The first major UK retrospective of Polish artist Alina Szapocznikow (1926-1973) is on at the Hepworth Gallery in Wakefield, until January 28, a chance to see the work of one of the most important artists of the 20th century, who was overlooked for many years.
The exhibition brings together over 100 works spanning Szapocznikow’s career. A survivor of the Lodz and Pabiance ghettoes, she was taken to Auschwitz and from there to Bergen-Belsen and Theresienstadt. Her fascination with the human form has its roots in those horrific experiences. Her works often represent the body in pieces, exemplified by works such as Exhumed (1955), which is cast in bronze and resembles an ossified figure retrieved from the ground.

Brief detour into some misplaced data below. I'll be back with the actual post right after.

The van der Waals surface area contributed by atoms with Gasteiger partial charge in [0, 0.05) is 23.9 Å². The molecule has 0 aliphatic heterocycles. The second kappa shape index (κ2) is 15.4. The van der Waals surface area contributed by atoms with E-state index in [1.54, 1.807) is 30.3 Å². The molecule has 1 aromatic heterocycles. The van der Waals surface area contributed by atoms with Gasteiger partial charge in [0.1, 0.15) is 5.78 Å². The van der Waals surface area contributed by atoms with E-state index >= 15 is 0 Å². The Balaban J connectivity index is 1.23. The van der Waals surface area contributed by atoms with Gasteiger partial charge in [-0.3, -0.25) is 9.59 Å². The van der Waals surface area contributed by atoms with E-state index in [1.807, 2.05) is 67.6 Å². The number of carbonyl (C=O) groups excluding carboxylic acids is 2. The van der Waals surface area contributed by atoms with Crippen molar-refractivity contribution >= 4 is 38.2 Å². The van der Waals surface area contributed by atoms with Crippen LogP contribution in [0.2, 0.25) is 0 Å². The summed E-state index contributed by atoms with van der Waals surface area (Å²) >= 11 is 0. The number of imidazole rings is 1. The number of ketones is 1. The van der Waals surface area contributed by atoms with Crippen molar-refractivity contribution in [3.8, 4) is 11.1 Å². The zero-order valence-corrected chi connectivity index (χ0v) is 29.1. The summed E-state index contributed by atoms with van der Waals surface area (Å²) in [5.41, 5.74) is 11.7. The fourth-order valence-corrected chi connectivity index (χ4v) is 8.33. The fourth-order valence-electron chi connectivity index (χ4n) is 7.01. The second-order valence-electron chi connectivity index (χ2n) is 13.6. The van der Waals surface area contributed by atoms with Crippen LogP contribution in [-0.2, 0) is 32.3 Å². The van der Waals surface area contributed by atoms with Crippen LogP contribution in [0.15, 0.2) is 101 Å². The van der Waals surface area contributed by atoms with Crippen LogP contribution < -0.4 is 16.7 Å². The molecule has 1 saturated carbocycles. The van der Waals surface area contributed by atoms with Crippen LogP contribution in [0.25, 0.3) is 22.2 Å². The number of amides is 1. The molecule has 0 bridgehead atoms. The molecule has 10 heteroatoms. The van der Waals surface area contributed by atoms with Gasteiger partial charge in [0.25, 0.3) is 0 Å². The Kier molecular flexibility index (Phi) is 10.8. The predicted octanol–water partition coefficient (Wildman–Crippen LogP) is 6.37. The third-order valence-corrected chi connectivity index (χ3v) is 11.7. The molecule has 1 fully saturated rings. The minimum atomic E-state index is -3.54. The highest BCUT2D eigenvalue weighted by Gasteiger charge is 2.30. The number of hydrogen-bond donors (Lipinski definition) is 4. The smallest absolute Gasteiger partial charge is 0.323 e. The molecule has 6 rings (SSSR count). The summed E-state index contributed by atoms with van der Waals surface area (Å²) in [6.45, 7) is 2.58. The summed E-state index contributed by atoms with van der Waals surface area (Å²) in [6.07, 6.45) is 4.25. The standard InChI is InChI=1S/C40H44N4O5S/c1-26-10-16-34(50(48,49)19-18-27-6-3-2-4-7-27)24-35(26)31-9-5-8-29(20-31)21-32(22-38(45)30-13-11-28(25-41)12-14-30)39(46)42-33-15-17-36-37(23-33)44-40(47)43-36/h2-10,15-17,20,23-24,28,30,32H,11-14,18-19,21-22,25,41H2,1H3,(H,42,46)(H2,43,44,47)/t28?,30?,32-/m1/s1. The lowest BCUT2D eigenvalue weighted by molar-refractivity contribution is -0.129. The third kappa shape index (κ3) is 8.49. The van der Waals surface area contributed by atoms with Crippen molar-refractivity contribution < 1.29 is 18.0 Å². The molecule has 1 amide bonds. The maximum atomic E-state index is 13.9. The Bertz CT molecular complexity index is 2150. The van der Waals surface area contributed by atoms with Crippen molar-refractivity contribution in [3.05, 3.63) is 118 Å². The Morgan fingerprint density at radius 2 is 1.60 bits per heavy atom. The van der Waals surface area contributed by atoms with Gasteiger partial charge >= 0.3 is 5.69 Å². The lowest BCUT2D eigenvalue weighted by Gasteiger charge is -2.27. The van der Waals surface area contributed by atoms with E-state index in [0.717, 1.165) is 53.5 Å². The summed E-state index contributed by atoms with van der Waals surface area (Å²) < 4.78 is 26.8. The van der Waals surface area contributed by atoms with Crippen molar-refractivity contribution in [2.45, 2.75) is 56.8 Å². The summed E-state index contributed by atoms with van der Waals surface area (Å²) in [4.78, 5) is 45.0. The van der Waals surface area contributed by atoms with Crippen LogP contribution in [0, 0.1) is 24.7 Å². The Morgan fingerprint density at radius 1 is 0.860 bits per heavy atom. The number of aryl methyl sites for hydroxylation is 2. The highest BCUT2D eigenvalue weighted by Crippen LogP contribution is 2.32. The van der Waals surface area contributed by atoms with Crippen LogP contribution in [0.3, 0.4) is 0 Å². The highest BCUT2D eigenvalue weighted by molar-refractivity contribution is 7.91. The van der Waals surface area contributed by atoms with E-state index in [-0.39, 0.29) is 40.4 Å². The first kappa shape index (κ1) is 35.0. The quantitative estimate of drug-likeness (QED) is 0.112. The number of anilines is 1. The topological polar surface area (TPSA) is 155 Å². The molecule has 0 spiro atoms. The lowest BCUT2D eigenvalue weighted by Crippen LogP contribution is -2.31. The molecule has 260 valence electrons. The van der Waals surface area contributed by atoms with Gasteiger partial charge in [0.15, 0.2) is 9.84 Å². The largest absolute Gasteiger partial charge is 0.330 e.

A significant part of the exhibition focuses on works made between 1966 and 1972, a period in which Szapocznikow transformed casts of her lips and breasts into everyday objects like lamps, cushions, or ashtrays, work that is provocative and disturbing.